“Yeah and who’s going to stop me?” Jack said.
“I will,” Gil said, his tone serious. He drew himself up tall in his seat, thrust out his chest and threw his airplane at Jack.
“You and what army, Gilliam?” Jack asked, reaching over to tousle Gil’s hair. “That’s a stupid rule anyway.” Jack walked to the fridge, pulled out a beer.
“Aaaahh, you said stupid.” Gil looked at Avery for assistance, but before Avery could say anything, Jack continued. “That makes you….” Gil thrust his chin forward as if tossing the word at him, but would not say it.
Jack sat down, twisted the top off his beer and took a swig. “The only stupid things are those rules,” Jack said.
Gil looked wounded. He grabbed his coat and ran out the door, Max on his heels. Avery shot Jack a dirty look and went after Gil.
“What I do?” Jack asked.
Kori, didn’t stop stuffing envelopes to look at him. “You called my mother stupid,” she said, a sad smile on her face.
“I didn’t say a thing about your mother,” Jack said.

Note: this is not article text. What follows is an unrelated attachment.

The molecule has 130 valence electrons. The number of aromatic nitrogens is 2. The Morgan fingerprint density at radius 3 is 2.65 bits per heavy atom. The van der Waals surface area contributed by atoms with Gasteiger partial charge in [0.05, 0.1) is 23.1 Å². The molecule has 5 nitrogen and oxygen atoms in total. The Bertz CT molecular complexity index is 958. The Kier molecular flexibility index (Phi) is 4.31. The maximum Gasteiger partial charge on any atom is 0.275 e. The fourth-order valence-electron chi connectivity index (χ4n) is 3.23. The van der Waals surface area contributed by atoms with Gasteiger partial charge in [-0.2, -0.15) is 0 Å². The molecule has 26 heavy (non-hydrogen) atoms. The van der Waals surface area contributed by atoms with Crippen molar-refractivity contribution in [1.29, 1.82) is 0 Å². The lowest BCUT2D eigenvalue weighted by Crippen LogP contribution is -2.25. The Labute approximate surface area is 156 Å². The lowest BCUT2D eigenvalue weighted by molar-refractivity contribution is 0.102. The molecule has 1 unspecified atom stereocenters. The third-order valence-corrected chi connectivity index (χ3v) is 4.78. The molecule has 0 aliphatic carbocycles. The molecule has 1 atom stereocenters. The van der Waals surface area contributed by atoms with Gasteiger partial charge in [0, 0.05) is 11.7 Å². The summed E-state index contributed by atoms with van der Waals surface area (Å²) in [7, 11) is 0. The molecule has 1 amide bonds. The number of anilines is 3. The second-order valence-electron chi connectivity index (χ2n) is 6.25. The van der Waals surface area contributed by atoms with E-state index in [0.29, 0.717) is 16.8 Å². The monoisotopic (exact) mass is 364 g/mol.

“Those were her rules,” Kori said, looking up. “Now who’s stupid?”
Avery caught up to Gil just as he slammed the barn door and threw the dead bolt, activating the alarm. Avery knocked.
“Gil. Let me in, man.” Avery knocked a bit harder. “Gil!”
“Why are you taking it out on me? I didn’t say anything.”
“Gil, you ran out before I had a chance to.” Gil came around to the window of the barn, peeked out at his brother, then retreated to the inner recesses of the barn. “C’mon, Gil. You love Jack. He just said a silly thing.”
“Robbie would have flattened him.” Avery tried not to laugh. Ever since Robbie left, Avery noticed he’d been growing taller every day in Gil’s eyes. Avery pondered his most beneficial course of action before responding.
“Yeah, well, Robbie was older than I was and knew a lot more than I did.” He paused for emphasis, laying his ear against the door to better hear what was going on inside. “Sorry.” Avery could practically here Gil smiling on the other side of the door, his vindication pouring out through the crack under the door. “You gonna let me in now?”
Avery heard Gil’s soft footsteps approach and then a soft thud. He waited for the sound of Gil messing with the dead bolt, but heard nothing else.
“Gil. I said I was sorry, now open the door.” Avery heard Max’s low wail and ran over to the window. A table blocked Avery’s direct view so he stood on one of the remaining drums: he saw Gil lying on the floor, writhing, the beginnings of an epileptic fit.
“Oh, Jesus,” Avery said. The area around Gil was relatively uncluttered, but his twisting and turning took him in close proximity to table legs and the myriad tools and appliances on top of them, any one of which could end up on his head.